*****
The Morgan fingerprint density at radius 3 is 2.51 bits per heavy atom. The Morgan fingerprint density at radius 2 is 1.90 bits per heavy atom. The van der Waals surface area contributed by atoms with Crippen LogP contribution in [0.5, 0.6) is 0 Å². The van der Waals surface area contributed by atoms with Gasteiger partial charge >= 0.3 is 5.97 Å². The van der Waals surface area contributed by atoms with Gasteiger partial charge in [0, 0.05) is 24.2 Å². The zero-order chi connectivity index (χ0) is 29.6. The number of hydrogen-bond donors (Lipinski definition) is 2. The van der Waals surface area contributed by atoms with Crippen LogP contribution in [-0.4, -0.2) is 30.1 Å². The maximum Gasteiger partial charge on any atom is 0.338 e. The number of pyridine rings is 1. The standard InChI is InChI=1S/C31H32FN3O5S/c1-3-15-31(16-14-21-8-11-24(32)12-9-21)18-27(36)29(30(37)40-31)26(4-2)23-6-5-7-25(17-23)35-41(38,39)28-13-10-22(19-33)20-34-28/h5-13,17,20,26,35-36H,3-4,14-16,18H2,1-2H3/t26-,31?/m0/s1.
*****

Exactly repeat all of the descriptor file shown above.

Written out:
The Morgan fingerprint density at radius 3 is 2.51 bits per heavy atom. The Morgan fingerprint density at radius 2 is 1.90 bits per heavy atom. The van der Waals surface area contributed by atoms with Crippen LogP contribution in [0.5, 0.6) is 0 Å². The van der Waals surface area contributed by atoms with Gasteiger partial charge >= 0.3 is 5.97 Å². The van der Waals surface area contributed by atoms with Gasteiger partial charge in [0, 0.05) is 24.2 Å². The zero-order chi connectivity index (χ0) is 29.6. The number of hydrogen-bond donors (Lipinski definition) is 2. The van der Waals surface area contributed by atoms with Crippen LogP contribution in [-0.4, -0.2) is 30.1 Å². The maximum Gasteiger partial charge on any atom is 0.338 e. The number of pyridine rings is 1. The standard InChI is InChI=1S/C31H32FN3O5S/c1-3-15-31(16-14-21-8-11-24(32)12-9-21)18-27(36)29(30(37)40-31)26(4-2)23-6-5-7-25(17-23)35-41(38,39)28-13-10-22(19-33)20-34-28/h5-13,17,20,26,35-36H,3-4,14-16,18H2,1-2H3/t26-,31?/m0/s1.